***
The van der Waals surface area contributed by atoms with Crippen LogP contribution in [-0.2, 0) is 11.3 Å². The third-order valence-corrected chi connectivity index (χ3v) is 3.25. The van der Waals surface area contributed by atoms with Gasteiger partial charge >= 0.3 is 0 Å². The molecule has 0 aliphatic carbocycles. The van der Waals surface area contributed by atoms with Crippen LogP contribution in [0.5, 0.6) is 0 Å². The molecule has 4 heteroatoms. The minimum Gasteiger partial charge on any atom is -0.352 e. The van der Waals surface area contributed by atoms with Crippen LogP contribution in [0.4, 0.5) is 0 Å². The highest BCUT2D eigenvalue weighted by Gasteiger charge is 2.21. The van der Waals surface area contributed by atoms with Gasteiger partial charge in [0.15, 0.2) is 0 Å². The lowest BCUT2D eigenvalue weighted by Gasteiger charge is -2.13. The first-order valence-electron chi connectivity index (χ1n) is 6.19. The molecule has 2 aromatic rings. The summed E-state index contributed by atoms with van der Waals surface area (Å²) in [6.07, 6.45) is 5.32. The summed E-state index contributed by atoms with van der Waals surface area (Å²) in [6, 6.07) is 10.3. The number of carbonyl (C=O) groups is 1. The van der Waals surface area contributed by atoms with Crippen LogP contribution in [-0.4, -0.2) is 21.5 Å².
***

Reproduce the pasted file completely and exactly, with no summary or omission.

The van der Waals surface area contributed by atoms with Crippen LogP contribution in [-0.2, 0) is 11.3 Å². The third-order valence-corrected chi connectivity index (χ3v) is 3.25. The van der Waals surface area contributed by atoms with Gasteiger partial charge >= 0.3 is 0 Å². The molecule has 0 aliphatic carbocycles. The van der Waals surface area contributed by atoms with Crippen LogP contribution in [0.5, 0.6) is 0 Å². The molecule has 4 heteroatoms. The minimum Gasteiger partial charge on any atom is -0.352 e. The van der Waals surface area contributed by atoms with Crippen LogP contribution in [0.4, 0.5) is 0 Å². The highest BCUT2D eigenvalue weighted by Gasteiger charge is 2.21. The van der Waals surface area contributed by atoms with Gasteiger partial charge in [0.15, 0.2) is 0 Å². The lowest BCUT2D eigenvalue weighted by Gasteiger charge is -2.13. The first-order valence-electron chi connectivity index (χ1n) is 6.19. The molecule has 2 aromatic rings. The summed E-state index contributed by atoms with van der Waals surface area (Å²) in [6.07, 6.45) is 5.32. The summed E-state index contributed by atoms with van der Waals surface area (Å²) in [6, 6.07) is 10.3. The number of carbonyl (C=O) groups is 1. The van der Waals surface area contributed by atoms with Crippen LogP contribution in [-0.4, -0.2) is 21.5 Å².